Suicide is the act of intentionally taking one’s life. The World Health Organization estimates that approximately 1 million people die each year from suicide. It is difficult to anticipate suicide in most instances and this makes it a terribly dangerous menace in any society. What drives so many individuals to take their own lives remains a serious puzzle though depression is at the center of the probable cause, according to scholars and counselors. The fact is that a suicidal person is in so much pain that he or she can see no other option. Suicide is a desperate attempt to escape suffering that has become unbearable. A suicidal person is often blinded by feelings of self-loathing, helplessness, hopelessness, and isolation. The person hardly sees any way of finding relief except through death.
Nigeria witnessed an unprecedented spate of suicides in 2019, especially with media coverage of such incidents. Some schools of thought have argued that suicide incidents had existed in Nigeria possibly on a large scale but most of such incidents were never reported in the media. Well, 2019 saw a number of incidents reported in social and mainstream media. The fact is that several articles in the media cite cases that happened across the years. This article contains facts about suicide incidents that occurred in Nigeria in 2019.
A new study has revealed that a total of 70 suicide cases were recorded in 2019 out of which 74% (52 persons) were cases involving men while 26% (18 persons) were women. The study shows that more Nigerian men committed suicide in 2019 than women. The study carried out by hypothesis.com, an independent research group, was a content analysis of reported cases of suicide in both mainstream and social media from January to December 2019. The figures showed that 70 suicide cases were recorded in 2019 out of which 74% (52 persons) were cases involving men while 26% (18 persons) were women. The study further showed that 22 students committed suicide in 2019. Out of the entire suicide cases, 54 were young adults/adolescents (here operationalized as age 39 and below) while 16 were old adults (here operationalized as age 40 and above). One child (a 9-year-old girl) was involved and included among the young young adults that committed suicide in 2019.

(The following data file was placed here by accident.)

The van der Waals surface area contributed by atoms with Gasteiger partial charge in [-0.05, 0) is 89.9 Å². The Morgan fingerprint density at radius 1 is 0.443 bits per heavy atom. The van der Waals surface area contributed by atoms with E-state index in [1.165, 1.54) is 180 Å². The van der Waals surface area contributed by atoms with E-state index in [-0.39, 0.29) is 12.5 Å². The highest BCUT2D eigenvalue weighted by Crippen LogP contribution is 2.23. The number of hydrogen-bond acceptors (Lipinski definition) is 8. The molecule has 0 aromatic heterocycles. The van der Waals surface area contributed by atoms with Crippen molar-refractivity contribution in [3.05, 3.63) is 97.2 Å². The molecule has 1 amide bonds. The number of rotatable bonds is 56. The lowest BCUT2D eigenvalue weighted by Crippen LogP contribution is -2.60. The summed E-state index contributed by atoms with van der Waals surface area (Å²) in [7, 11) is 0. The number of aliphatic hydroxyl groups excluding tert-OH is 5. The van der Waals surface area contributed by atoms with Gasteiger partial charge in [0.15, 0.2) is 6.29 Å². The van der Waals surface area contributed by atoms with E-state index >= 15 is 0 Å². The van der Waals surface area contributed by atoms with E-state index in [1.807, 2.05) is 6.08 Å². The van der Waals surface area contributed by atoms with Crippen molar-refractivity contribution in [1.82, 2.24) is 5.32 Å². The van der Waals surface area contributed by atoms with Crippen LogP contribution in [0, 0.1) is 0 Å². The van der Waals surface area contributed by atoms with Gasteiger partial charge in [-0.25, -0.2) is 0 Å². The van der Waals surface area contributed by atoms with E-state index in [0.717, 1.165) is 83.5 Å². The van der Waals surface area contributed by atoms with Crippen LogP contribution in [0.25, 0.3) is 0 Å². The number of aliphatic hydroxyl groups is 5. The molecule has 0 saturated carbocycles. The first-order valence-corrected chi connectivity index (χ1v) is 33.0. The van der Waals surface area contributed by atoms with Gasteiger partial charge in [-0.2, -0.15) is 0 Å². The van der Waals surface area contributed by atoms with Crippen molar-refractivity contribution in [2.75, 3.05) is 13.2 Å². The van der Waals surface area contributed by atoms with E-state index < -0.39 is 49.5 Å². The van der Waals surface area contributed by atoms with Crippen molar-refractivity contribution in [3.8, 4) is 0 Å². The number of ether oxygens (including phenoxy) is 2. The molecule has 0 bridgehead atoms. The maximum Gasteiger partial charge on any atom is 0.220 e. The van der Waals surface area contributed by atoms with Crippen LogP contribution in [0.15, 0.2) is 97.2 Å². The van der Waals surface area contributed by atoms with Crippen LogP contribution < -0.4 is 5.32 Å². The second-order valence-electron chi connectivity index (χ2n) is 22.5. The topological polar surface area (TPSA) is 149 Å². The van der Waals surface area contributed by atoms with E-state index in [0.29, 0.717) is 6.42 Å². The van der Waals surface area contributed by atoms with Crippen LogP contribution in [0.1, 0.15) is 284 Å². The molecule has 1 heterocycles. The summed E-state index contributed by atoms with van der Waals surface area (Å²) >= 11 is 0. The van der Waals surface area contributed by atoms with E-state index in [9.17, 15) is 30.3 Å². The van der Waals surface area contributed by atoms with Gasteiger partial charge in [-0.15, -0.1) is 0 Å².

Massmediang adopted the data journalism technique in reporting the trend of suicides in 2019 with facts from the study conducted by hypothesis.com. Full list of all suicide victims is also available.
The complete list of suicide victims in various states of the country was also recorded in the study. Most of the incidents were cross-checked in both social and mainstream media to further measure authenticity of the incidents. The doubtful incidents which appeared in just one or two social media platforms were not recorded.
The study further showed that only three cases were murder-suicide incidents while the rest involved only the suicide victims. Data further showed that the Southwest geopolitical zone recorded the highest suicide incidents with 34 (49%) of the entire cases while the Northeast recorded the lowest with just one case (1%). Southeast had six suicide cases (9%), South South recorded 13 (19%) of the incidents, Northwest recorded six (9%) of the incidents, while North Central geopolitical zone recorded ten (14%) of the incidents.
It was further gathered that the most common method of suicide in Nigeria in 2019 was the use of Sniper insecticide which had 38% of all cases, followed by hanging (27%), and ‘others’ (26%). Others here refers to the use of other methods such as use of gun, jumping into river, setting self ablaze, drinking other chemicals not Sniper, jumping in front of moving truck, among others. Sixteen percent of the methods were not stated in the reports so such incidents were classified as ‘unknown’.
Lagos state had the highest cases of suicide in 2019 with 21 out of the 68 incidents. This was followed by Oyo, Bayelsa and Ogun states which had four incidents each, then Delta, and Rivers states which recorded three incidents each. States that had only two reported suicide incidents are Osun, Ekiti, Enugu, Anambra, Benue, Imo, Edo, and Kogi. Those that had just one incident of suicide as reported in the media are Ondo, Akwa Ibom, Jigawa, Kano, Kaduna, Katsina, Kebbi, Zamfara, Borno, Niger, Kwara, Nasarawa, and Plateau state. The Federal Capital Territory, Abuja, recorded two incidents. The following states had no suicide incident in 2019, Abia, Ebonyi, Cross River, Sokoto, Bauchi, Yobe, Adamawa, Taraba, and Gombe state.